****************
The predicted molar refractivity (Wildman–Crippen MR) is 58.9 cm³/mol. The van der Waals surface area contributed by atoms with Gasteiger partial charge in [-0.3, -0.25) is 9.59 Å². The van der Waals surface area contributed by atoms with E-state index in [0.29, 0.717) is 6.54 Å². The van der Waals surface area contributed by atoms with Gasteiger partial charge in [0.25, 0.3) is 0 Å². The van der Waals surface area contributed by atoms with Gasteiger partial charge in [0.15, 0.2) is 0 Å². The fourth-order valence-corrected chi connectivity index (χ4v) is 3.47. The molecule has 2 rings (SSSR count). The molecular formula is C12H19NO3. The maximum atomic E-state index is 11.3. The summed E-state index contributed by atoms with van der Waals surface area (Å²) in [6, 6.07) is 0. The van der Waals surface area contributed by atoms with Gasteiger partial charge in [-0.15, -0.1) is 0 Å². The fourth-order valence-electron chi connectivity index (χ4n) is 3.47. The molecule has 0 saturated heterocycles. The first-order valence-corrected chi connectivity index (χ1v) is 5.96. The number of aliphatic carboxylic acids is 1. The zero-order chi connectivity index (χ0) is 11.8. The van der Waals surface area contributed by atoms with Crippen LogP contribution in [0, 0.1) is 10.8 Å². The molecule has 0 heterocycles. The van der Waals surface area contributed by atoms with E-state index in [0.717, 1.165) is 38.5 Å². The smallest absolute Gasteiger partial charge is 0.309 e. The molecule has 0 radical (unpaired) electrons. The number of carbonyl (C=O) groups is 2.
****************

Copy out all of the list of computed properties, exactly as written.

The predicted molar refractivity (Wildman–Crippen MR) is 58.9 cm³/mol. The van der Waals surface area contributed by atoms with Gasteiger partial charge in [-0.3, -0.25) is 9.59 Å². The van der Waals surface area contributed by atoms with E-state index in [0.29, 0.717) is 6.54 Å². The van der Waals surface area contributed by atoms with Gasteiger partial charge in [0.25, 0.3) is 0 Å². The van der Waals surface area contributed by atoms with Gasteiger partial charge in [0.15, 0.2) is 0 Å². The fourth-order valence-corrected chi connectivity index (χ4v) is 3.47. The molecule has 2 rings (SSSR count). The molecular formula is C12H19NO3. The maximum atomic E-state index is 11.3. The summed E-state index contributed by atoms with van der Waals surface area (Å²) in [6, 6.07) is 0. The van der Waals surface area contributed by atoms with Gasteiger partial charge in [-0.15, -0.1) is 0 Å². The fourth-order valence-electron chi connectivity index (χ4n) is 3.47. The molecule has 0 saturated heterocycles. The first-order valence-corrected chi connectivity index (χ1v) is 5.96. The number of aliphatic carboxylic acids is 1. The zero-order chi connectivity index (χ0) is 11.8. The van der Waals surface area contributed by atoms with Crippen LogP contribution in [0, 0.1) is 10.8 Å². The molecule has 0 heterocycles. The van der Waals surface area contributed by atoms with E-state index in [0.717, 1.165) is 38.5 Å². The smallest absolute Gasteiger partial charge is 0.309 e. The molecule has 0 radical (unpaired) electrons. The number of carbonyl (C=O) groups is 2.